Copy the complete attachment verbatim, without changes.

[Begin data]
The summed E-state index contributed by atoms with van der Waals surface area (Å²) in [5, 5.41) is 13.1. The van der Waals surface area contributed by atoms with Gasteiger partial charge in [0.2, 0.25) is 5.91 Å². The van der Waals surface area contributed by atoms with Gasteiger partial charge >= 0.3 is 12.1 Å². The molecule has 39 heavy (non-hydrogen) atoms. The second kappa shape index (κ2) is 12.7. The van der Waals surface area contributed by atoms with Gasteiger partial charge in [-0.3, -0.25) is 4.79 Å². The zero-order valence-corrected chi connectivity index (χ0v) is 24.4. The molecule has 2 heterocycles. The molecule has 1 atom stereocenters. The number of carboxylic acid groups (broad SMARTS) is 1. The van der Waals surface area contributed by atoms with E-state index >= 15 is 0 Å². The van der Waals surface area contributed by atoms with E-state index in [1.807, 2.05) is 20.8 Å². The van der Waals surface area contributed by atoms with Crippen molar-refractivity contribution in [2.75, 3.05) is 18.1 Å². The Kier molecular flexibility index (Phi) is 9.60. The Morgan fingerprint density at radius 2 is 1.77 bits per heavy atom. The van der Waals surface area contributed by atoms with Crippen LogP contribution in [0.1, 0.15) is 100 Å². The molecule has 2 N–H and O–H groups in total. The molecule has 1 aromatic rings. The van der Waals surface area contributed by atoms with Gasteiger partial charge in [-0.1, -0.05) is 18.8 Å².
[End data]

The summed E-state index contributed by atoms with van der Waals surface area (Å²) in [5, 5.41) is 13.1. The van der Waals surface area contributed by atoms with Gasteiger partial charge in [0.2, 0.25) is 5.91 Å². The van der Waals surface area contributed by atoms with Gasteiger partial charge >= 0.3 is 12.1 Å². The molecule has 39 heavy (non-hydrogen) atoms. The second kappa shape index (κ2) is 12.7. The van der Waals surface area contributed by atoms with Gasteiger partial charge in [-0.3, -0.25) is 4.79 Å². The zero-order valence-corrected chi connectivity index (χ0v) is 24.4. The molecule has 2 heterocycles. The molecule has 1 atom stereocenters. The number of carboxylic acid groups (broad SMARTS) is 1. The van der Waals surface area contributed by atoms with E-state index >= 15 is 0 Å². The van der Waals surface area contributed by atoms with E-state index in [1.807, 2.05) is 20.8 Å². The van der Waals surface area contributed by atoms with Crippen molar-refractivity contribution in [2.75, 3.05) is 18.1 Å². The Kier molecular flexibility index (Phi) is 9.60. The Morgan fingerprint density at radius 2 is 1.77 bits per heavy atom. The van der Waals surface area contributed by atoms with Crippen LogP contribution in [0.1, 0.15) is 100 Å². The molecule has 2 N–H and O–H groups in total. The molecule has 1 aromatic rings. The van der Waals surface area contributed by atoms with Gasteiger partial charge in [-0.1, -0.05) is 18.8 Å².